It is still likely that the Senate passes something before the end of the weekend. Whatever it passes will be a work in progress and should not be taken literally as the final bill. Taking the next step to reconciliation clearly carries its risks for Republicans. Leadership isn’t going to know for sure that the package that comes out of reconciliation is going to pass both chambers, and there is no mechanism to make changes once the reconciliation process is complete. The issues that must be solved to gain 50 votes in the Senate are not necessarily the same as the issues confronting the House. For instance, there are very few Republican Senators in high tax states, but there are almost 50 Republican members of the House who have to be concerned about the impact of removing the ability to deduct state and local taxes. The Senate version of the bill removes penalties related to the individual mandate under Obamacare. The House version has no mention of the individual mandate.

Of course, the biggest source of revenue loss in the two bills comes from the lowering of the top corporate tax rate from 35% to 20%. Every time tax writers have to soften the impact of deductions taken away (e.g. allowing property tax deductions up to $10,000), they must find a revenue offset. That gets harder and harder if one insists that the corporate rate has to be 20%. Trump doesn’t budge easily, but more than anything, he wants to be able to declare victory. If it gets to the point where allowing the decrease in corporate taxes to be only to 22% is the only way to secure passage, he will probably capitulate.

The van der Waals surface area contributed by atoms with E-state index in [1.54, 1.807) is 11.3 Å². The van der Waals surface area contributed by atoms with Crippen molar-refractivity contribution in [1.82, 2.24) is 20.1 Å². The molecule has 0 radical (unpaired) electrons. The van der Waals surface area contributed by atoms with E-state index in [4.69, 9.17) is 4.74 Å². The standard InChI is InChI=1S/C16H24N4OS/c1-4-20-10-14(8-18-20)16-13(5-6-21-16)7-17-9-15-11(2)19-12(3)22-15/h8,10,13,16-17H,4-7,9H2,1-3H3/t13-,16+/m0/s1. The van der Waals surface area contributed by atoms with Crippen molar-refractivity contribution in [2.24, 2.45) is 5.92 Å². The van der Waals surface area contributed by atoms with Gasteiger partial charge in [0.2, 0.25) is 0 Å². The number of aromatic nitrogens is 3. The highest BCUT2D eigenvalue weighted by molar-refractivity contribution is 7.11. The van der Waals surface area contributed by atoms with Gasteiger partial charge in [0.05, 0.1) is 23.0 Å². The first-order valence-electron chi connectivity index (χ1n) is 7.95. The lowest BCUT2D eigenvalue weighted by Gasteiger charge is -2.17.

A lot has been said about how the U.S. corporate tax rate of 35% is about the highest in the world. Reducing it to 20% won’t make it the lowest, but it will be well below the median. However, left out of that simplistic discussion is that fact that almost all of the rest of the world uses some form of value-added tax similar to the border adjustment mechanism Republicans tried to insert originally into the House bill. The U.S., at the moment, has no such tax. Thus, there really is room to give and still keep U.S. businesses highly competitive. There is nothing special about 20% except for the fact that President Trump made that number such a big issue, and he doesn’t like to give ground easily.

Today, the markets are likely to be very volatile as various trial balloons are floated in the Senate. Every time one explodes, markets will fall. Every time an idea catches on and seems to be the key to final Senate passage, the market will go up. The reality, though, is that markets will close before final resolution. The Senate will stay in session tomorrow to complete (hopefully) the process and send something on to reconciliation. That process will probably take weeks, as leadership will have to continue going back to wavering constituents to get feedback. They don’t want any bill to come out of reconciliation that they aren’t confident will achieve final passage.

In politics, nothing is guaranteed. In 2017, Republicans haven’t had many successes. They want this one badly. Will it be good legislation? The best answer is that it will probably be flawed. Too many last minute patches that aren’t well thought out will ultimately need fixing. That, in fact, was how Obamacare got passed and clearly, despite what anyone thinks of its overall benefits or lack thereof, it has had its fair share of rough spots and certainly wasn’t successful in lowering health insurance costs.

Today, DeSean Jackson is 31. Sarah Silverman is 47. Bette Midler is 72 while Woody Allen turns 82.

James M. Meyer, CFA 610-260-2220